Of all the collaborations that the disco and electronic composer Giorgio Moroder has participated in (collaborations that include the likes of Janet Jackson and David Bowie), a joint project with Osaka-based game studio Project Atom to make an Astro Boy digital collectible card game might be the most surprising. But, here we are, and he’s hardly the only big name tied to the project.
In Astro Boy: Edge of Time, currently expected to release early next year, dark forces have destroyed much of the known universe, with who little survived living in eight districts in a floating city called “The Sprawl,” which “exists outside the normal flow of time and space.” Peace exists among the people of The Sprawl until being invaded by the demon king Goa, interrupting the quiet.
Combating this new force and his fleet are classic characters Astro, Magma, and others, assisted by new heroes called “summoners,” able to use cards to “manifest hard light construct versions of those they’ve met, the summoners are able to create entire armies with the flick of their wrists.” Despite repelling Goa’s forces, many heroes were left hurt, including Magma who sleeps in the center of the city, and Astro, who is nowhere to be found. Two years have passed, and no questions have been answered, but now something new has woken up in the Sprawl. “A new era begins in the last city in existence.”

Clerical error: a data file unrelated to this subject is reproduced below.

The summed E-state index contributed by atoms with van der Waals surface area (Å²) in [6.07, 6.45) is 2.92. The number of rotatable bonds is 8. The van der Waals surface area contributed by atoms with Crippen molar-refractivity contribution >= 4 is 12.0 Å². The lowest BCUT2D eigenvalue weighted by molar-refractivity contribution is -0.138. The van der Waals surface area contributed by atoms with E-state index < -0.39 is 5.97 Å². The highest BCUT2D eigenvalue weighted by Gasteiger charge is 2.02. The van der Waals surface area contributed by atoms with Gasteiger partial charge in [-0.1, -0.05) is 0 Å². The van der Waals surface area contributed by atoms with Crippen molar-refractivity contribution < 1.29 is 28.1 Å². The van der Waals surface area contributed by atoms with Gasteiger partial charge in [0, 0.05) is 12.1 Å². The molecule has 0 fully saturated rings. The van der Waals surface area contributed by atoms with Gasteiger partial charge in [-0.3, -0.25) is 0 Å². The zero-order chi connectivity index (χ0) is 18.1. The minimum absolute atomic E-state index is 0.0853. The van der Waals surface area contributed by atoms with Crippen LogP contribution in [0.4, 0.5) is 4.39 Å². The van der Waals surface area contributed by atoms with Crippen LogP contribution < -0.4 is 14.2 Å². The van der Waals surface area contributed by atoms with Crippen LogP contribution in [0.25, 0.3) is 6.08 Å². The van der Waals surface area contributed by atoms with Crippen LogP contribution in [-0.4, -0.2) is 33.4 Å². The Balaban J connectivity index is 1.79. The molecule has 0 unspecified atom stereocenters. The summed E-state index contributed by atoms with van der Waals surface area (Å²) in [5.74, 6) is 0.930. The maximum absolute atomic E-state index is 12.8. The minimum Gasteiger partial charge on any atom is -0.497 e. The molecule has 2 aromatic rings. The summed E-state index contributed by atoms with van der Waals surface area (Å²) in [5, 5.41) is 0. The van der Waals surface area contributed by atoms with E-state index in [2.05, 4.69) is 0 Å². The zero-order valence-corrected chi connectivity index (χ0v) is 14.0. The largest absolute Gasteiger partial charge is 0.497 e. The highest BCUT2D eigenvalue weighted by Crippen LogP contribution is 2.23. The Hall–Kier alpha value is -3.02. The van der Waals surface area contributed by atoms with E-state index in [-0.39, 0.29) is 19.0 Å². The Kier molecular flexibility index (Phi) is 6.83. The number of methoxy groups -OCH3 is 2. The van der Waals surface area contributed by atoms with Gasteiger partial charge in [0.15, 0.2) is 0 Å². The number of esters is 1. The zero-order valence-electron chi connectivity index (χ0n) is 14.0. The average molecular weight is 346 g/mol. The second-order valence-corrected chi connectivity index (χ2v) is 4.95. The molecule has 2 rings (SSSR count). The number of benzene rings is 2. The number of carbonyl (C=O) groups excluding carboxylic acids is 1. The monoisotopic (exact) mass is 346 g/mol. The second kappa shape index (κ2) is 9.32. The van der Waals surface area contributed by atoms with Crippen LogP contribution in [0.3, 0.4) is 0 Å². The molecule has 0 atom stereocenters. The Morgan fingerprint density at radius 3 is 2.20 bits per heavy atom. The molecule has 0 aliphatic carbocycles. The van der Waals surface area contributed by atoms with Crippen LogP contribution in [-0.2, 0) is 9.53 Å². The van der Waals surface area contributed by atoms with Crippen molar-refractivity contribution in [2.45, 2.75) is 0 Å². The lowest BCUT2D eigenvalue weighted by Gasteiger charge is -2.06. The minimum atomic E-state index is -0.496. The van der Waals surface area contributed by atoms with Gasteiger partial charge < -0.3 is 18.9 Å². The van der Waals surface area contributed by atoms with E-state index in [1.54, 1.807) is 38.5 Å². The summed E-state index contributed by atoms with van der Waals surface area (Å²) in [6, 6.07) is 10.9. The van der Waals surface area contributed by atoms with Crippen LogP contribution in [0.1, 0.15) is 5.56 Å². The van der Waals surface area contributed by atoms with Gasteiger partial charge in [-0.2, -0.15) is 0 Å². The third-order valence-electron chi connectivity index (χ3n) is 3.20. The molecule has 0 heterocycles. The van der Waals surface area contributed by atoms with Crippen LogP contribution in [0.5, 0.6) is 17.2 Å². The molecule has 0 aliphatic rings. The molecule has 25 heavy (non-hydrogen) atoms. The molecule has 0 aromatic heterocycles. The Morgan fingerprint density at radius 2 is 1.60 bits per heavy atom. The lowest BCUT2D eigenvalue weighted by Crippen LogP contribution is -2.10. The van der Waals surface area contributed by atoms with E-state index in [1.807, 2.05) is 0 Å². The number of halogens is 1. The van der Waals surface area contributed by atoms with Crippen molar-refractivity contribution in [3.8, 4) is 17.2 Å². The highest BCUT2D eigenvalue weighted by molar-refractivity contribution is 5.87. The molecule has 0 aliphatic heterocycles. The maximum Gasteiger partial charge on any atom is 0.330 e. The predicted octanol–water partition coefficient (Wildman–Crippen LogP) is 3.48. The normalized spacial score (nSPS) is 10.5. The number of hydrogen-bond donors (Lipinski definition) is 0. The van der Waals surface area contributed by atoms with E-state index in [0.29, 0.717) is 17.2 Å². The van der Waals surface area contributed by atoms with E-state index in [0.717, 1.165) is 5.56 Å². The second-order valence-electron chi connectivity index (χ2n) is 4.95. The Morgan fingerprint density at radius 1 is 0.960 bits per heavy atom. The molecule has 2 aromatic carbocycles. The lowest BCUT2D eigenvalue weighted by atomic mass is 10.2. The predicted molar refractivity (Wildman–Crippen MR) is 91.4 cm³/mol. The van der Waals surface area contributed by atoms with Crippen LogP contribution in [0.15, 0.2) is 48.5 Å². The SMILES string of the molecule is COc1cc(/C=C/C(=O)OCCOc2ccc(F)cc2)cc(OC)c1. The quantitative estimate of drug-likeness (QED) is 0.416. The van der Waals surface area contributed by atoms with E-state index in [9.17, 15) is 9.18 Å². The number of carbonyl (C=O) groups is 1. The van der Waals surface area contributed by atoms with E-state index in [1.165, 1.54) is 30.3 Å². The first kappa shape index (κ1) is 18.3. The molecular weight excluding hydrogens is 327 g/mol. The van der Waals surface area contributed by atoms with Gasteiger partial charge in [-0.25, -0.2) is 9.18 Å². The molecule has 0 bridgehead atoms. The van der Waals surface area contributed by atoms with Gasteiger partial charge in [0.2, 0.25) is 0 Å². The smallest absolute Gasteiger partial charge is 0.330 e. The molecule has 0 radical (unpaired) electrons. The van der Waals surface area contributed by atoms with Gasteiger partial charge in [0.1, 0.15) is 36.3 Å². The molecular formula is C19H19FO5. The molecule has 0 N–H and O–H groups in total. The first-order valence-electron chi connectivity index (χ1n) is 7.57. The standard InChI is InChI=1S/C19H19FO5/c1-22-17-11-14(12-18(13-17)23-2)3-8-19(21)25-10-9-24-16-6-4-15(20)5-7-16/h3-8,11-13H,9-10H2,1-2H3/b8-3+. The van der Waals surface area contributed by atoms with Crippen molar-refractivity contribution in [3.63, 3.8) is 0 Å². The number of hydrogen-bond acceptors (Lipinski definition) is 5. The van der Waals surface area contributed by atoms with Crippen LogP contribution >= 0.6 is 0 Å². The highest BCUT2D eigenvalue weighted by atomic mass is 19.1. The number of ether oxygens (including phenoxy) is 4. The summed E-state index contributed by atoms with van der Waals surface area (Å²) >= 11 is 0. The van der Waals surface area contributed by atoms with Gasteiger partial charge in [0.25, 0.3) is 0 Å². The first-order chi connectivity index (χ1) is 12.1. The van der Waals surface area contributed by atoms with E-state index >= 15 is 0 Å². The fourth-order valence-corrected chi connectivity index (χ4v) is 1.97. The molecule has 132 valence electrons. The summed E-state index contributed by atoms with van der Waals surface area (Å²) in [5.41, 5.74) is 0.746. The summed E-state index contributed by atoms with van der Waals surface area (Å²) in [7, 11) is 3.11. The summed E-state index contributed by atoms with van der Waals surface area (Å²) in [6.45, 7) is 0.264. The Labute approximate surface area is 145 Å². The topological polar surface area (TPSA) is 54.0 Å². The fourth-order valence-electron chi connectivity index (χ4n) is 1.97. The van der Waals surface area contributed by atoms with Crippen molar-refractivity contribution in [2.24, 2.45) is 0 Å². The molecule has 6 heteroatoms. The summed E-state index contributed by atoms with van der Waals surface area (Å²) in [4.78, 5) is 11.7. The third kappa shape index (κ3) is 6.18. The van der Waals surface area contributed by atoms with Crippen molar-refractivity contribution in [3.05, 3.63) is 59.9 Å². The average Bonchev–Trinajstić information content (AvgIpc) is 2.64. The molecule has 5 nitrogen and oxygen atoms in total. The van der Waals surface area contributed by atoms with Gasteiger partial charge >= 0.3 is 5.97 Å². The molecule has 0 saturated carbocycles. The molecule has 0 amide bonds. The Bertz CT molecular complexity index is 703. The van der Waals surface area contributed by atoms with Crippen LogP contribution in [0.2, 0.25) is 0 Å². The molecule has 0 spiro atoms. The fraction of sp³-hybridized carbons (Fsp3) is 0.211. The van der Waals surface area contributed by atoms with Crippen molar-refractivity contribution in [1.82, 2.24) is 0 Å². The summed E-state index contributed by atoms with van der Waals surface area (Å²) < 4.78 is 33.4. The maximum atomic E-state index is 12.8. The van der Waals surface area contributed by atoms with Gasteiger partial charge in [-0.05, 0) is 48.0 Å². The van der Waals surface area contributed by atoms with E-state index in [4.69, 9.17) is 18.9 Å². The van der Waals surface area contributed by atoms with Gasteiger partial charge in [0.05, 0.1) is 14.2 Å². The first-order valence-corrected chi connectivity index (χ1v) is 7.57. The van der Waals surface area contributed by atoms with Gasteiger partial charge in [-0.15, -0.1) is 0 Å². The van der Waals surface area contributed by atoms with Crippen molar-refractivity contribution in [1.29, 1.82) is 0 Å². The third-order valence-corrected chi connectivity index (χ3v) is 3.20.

A Kickstarter for Astro Boy: Edge of Time launched recently with some pretty big names tied to it. Asking for $50,000 (USD), the aforementioned Moroder is acting as “guest composer,” writing the game’s theme song. Akira Yamaoka, of Silent Hill fame, is the game’s “sounds creator,” writing the rest of its soundtrack.
The music—there are two preview tracks on Edge of Time’s Kickstarter page—is a mix of 80s-style new wave and a healthy dose of trance music, sounding kind of like the soundtrack to Mega Man 3 (1990) remastered for 2016. However, it is the game’s art that is most striking and notable.
Despite the name, Edge of Time isn’t a reboot of the Astro Boy manga series (1952); it’s a love letter to the mind of its creator, Osamu Tezuka, and his wide breadth of work and characters. Working in conjunction with Tezuka’s son, Makoto Tezuka, Project Atom is attempting to reintroduce the themes and worlds and Tezuka’s work, but by employing a whole host of famous artists to re-design “every character we can possible get our hands on,” scenario writer Nayan Ramachandran explains in the game’s campaign video.
Some of the seven announced artists are Nekoshowgun, the illustrator behind the design of characters in Lollipop Chainsaw (2012), Hiroya Oku, the manga artist responsible for the Gantz manga series (2000), and Suda 51, CEO of Grasshopper Manufacture, the studio behind Killer 7 (2005) and the upcoming Let It Die.
Of the art shown, new character designs are the most impressive, looking like a composite of Tezuka’s work and the work of Masamune Shirow, the artist and writer of the Appleseed and Ghost in the Shell series (1985 and 1989, respectively). Designs are detailed, colorful, and eclectic, combining futuristic, cyberpunk stylings with more historical, traditional Japanese designs.
Project Atom is seeking $50,000 with its Kickstarter campaign, which ends on September 21. To keep up with the game, you can follow its progress on Twitter. You can also check out this demo.